Man making 'coloured fire' sparks hazmat emergency
Saskatoon emergency crews respond to a home on 400 block of Cumberland Ave.
Saskatoon emergency services responded to an east-side home this morning after the resident took three bottles of what he said were potentially explosive chemicals into the back alley, but the fire department said it turned out the liquid was only water.
David Jones told CBC that he is working on a biochemistry degree and has a variety of chemicals stored in his basement at 409 Cumberland Ave. S. He had been moving a batch of chemicals he'd mixed last year to make a substance called "coloured fire," which creates a pyrotechnic effect when ignited. It's commonly used in backyard torches and glow bracelets.
The incident began just before 8 a.m. CST when Jones called 911. He had been moving a batch of chemicals he'd mixed last year to make a substance called "coloured fire," which creates a pyrotechnic effect when ignited. It's commonly used in backyard torches, or glow bracelets.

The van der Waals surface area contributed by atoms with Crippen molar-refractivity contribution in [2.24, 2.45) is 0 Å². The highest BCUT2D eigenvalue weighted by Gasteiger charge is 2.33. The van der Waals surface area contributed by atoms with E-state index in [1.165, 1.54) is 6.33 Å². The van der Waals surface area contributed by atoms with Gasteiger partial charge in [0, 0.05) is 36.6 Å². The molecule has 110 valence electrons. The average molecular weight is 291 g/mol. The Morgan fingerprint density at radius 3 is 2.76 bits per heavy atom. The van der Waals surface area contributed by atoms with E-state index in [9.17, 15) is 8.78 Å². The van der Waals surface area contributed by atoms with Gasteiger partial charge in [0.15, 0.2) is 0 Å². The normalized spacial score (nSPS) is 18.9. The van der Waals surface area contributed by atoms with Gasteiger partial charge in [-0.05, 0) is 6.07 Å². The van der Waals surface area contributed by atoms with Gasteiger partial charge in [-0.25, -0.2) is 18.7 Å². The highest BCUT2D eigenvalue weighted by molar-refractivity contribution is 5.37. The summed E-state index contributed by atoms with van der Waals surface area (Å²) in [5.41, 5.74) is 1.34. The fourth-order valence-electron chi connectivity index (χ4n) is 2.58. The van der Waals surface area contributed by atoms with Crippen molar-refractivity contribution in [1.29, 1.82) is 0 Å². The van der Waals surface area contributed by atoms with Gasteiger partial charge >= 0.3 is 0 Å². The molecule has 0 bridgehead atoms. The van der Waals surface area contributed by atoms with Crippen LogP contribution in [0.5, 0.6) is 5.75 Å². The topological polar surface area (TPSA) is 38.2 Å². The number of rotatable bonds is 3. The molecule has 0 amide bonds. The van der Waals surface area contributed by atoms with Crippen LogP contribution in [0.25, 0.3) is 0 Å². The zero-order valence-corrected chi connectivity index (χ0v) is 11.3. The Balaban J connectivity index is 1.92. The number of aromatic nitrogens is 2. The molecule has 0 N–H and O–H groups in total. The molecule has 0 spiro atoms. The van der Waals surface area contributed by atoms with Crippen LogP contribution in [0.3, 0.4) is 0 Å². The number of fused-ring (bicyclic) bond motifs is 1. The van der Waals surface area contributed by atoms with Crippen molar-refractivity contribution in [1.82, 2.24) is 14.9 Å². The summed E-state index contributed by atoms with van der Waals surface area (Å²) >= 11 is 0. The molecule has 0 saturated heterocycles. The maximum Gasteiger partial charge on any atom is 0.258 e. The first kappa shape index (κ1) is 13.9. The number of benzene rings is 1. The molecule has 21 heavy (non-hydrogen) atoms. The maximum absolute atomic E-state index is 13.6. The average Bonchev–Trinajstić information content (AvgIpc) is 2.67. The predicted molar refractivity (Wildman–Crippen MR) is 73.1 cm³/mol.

Minutes after moving the bottled chemicals, he noted an overpowering odor coming from the containers.
"It smelled like Drano burning tinfoil," he said.
"The fact that it wouldn't dissolve in water, and started to smell funny and not right, was my hint to add water to everything I could to dissolve it again."
Jones said he knew there was a risk of explosion, so he spilled the chemicals into the back alley and called emergency services.
Response to dangerous goods
Emergency services responded in full force, with police, paramedics and the dangerous goods disposal unit. They dealt first with the chemicals in the alley and were treating it as a dangerous goods incident. No chemical residue was discovered in the containers.
"We have to assume that the products are dangerous goods, so we have to take precautions and we have to do it according to our procedures and treat every liquid, whether it's liquid or solid form, the way that we would normally do in regards to a hazmat situation," said Luc Durand, the Saskatoon Fire Department's acting assistant chief of communications.
By mid-morning, they'd moved into the house and began cataloguing and assessing the variety of chemicals stored in the basement. Nothing dangerous was found in house and emergency crews have left the scene.
Jones was surprised that the fire department said there was nothing but water in the bottles.
"That would be false," he said. "There were crystals in there when I took them out of the box used for making coloured fire."